A lot of the work happens before crew or actors even get on set. We’re really looking into the future and asking what can we do to empower characters and help them to feel like they have a voice. So we take the time to review screen shots from previous episodes and we know the scripts ahead of time because there are important turning points in the season that we need to keep in mind.
As you add or take something away, you need to walk through the whole journey of the scene and try to be preemptive — we’re always thinking about what the director might be looking for down to the tiniest of details, right down to the cups the actors are drinking out of.
TS & CS: We’re responsible for creating the look of the story. Whether it’s a yurt, teepee village or a market on the street. The cast and crew are looking to us to sell it and make it believable, and we work hard at it.
We want to create a plausible, realistic, breathing environment for the actors, director and the cinematographer to appreciate. We want believability for them so they can sit down and be comfortable and immersed. But we also want to set the mood and say something subtly. It’s not our job to steal focus from the actors — especially in television.
Heartland fans will pick up on the smallest change, so we’re always aware of what they might be thinking. We have to ask ourselves, ‘Are they going to buy it?’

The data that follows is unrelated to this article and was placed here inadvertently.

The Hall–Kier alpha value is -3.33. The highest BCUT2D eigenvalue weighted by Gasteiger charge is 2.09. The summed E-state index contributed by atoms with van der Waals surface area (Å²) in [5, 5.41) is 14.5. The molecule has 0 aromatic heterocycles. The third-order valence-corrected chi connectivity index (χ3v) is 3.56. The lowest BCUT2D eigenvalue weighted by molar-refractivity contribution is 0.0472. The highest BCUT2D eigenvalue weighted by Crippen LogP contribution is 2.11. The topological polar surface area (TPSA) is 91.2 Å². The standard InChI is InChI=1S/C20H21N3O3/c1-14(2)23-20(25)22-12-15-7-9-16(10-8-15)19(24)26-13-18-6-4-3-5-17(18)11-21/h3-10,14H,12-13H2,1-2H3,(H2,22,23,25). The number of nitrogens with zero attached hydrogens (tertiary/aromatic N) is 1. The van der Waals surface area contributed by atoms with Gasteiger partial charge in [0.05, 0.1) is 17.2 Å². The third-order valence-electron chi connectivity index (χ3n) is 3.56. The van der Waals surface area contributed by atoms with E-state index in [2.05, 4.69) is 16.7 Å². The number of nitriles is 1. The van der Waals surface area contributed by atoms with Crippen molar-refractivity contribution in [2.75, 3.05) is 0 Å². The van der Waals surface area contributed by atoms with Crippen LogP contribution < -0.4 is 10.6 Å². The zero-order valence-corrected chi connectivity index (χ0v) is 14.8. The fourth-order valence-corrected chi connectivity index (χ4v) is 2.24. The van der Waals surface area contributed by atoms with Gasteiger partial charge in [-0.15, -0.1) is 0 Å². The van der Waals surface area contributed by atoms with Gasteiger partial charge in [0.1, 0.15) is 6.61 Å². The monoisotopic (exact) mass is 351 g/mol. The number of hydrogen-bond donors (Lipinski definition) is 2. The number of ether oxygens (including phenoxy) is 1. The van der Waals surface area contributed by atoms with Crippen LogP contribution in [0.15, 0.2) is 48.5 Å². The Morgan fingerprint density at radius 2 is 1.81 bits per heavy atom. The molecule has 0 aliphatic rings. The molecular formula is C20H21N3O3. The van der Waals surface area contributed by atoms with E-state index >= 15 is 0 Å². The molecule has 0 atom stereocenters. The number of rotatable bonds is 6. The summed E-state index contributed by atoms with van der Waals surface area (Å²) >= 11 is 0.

TS & CS: A location decision starts with Trevor as the Production Designer as well as the director, location manager and producers — they talk about high level story points, look and feel, plausibility and logistics. It starts with bold strokes and thinking about the big picture. Then, Trevor does as much research as possible. It’s his role to clarify details, set tone, mood and story for everybody.
Then, we have a team meeting — all heads of department sit together and talk about what needs to be shopped for or built, painted and any other details. Chris takes over and leads his team to gather, hunt and source whatever is needed, including back-up options.
Morning and evenings are big times for all department art directors to loop together and put together the pieces from the day — what we’ve discovered, any changes, what’s winning, what’s failing, what’s ahead of or behind schedule, what’s under or over budget — all of this is happening concurrently.
From a set dresser to an art director — everyone has to have the same energy. It can be such an intense job, with a lot of expectations and pressure that you have to leave room for levity and to create a family atmosphere where the whole team can have fun, laugh, cry and throw the hammer in anger together. We’ve gotten stuck in the mud, chased by cows and found out there was a grizzly bear in the bush we had just happened to be throwing rocks into. But that’s the adventure of it — we build and grow together. As heads of department, we have to be inspirational and aspirational — we have to motivate. If we’re not having fun, nobody else will. It’s our job to stay positive and aim high, and what a great challenge that is.
Photo by Jager and Kokemor